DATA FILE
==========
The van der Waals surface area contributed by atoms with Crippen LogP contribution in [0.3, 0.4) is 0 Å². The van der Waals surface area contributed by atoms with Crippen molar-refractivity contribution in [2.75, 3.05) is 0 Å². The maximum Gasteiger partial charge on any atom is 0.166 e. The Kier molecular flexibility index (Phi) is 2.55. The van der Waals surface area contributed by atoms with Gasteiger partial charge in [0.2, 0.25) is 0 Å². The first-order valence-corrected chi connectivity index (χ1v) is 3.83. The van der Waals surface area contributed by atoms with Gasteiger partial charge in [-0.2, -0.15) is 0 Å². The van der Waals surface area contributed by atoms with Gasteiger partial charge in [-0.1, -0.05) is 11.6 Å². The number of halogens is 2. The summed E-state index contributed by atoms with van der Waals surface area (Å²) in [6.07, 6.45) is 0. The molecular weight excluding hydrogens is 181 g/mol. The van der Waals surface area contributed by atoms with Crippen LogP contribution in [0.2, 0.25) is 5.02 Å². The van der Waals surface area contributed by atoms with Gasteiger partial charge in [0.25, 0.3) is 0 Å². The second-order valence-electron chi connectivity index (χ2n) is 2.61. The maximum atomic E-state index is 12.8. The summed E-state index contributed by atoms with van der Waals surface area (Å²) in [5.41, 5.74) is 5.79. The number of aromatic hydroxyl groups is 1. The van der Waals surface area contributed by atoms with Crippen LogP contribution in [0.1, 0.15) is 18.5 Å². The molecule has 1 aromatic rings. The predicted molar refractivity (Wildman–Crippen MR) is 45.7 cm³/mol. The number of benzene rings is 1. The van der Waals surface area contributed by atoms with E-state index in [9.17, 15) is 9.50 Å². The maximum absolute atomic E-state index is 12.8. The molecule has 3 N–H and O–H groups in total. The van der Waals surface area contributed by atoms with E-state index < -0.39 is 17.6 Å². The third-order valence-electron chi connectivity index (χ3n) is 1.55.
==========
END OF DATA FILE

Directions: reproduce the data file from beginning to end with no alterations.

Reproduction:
The van der Waals surface area contributed by atoms with Crippen LogP contribution in [0.3, 0.4) is 0 Å². The van der Waals surface area contributed by atoms with Crippen molar-refractivity contribution in [2.75, 3.05) is 0 Å². The maximum Gasteiger partial charge on any atom is 0.166 e. The Kier molecular flexibility index (Phi) is 2.55. The van der Waals surface area contributed by atoms with Gasteiger partial charge in [0.2, 0.25) is 0 Å². The first-order valence-corrected chi connectivity index (χ1v) is 3.83. The van der Waals surface area contributed by atoms with Gasteiger partial charge in [-0.2, -0.15) is 0 Å². The van der Waals surface area contributed by atoms with Gasteiger partial charge in [-0.1, -0.05) is 11.6 Å². The number of halogens is 2. The summed E-state index contributed by atoms with van der Waals surface area (Å²) in [6.07, 6.45) is 0. The molecular weight excluding hydrogens is 181 g/mol. The van der Waals surface area contributed by atoms with Crippen LogP contribution in [0.2, 0.25) is 5.02 Å². The van der Waals surface area contributed by atoms with Gasteiger partial charge in [0.25, 0.3) is 0 Å². The second-order valence-electron chi connectivity index (χ2n) is 2.61. The maximum atomic E-state index is 12.8. The summed E-state index contributed by atoms with van der Waals surface area (Å²) in [5.41, 5.74) is 5.79. The number of aromatic hydroxyl groups is 1. The van der Waals surface area contributed by atoms with Crippen LogP contribution in [0.1, 0.15) is 18.5 Å². The molecule has 1 aromatic rings. The predicted molar refractivity (Wildman–Crippen MR) is 45.7 cm³/mol. The number of benzene rings is 1. The van der Waals surface area contributed by atoms with E-state index in [9.17, 15) is 9.50 Å². The maximum absolute atomic E-state index is 12.8. The molecule has 3 N–H and O–H groups in total. The van der Waals surface area contributed by atoms with E-state index < -0.39 is 17.6 Å². The third-order valence-electron chi connectivity index (χ3n) is 1.55.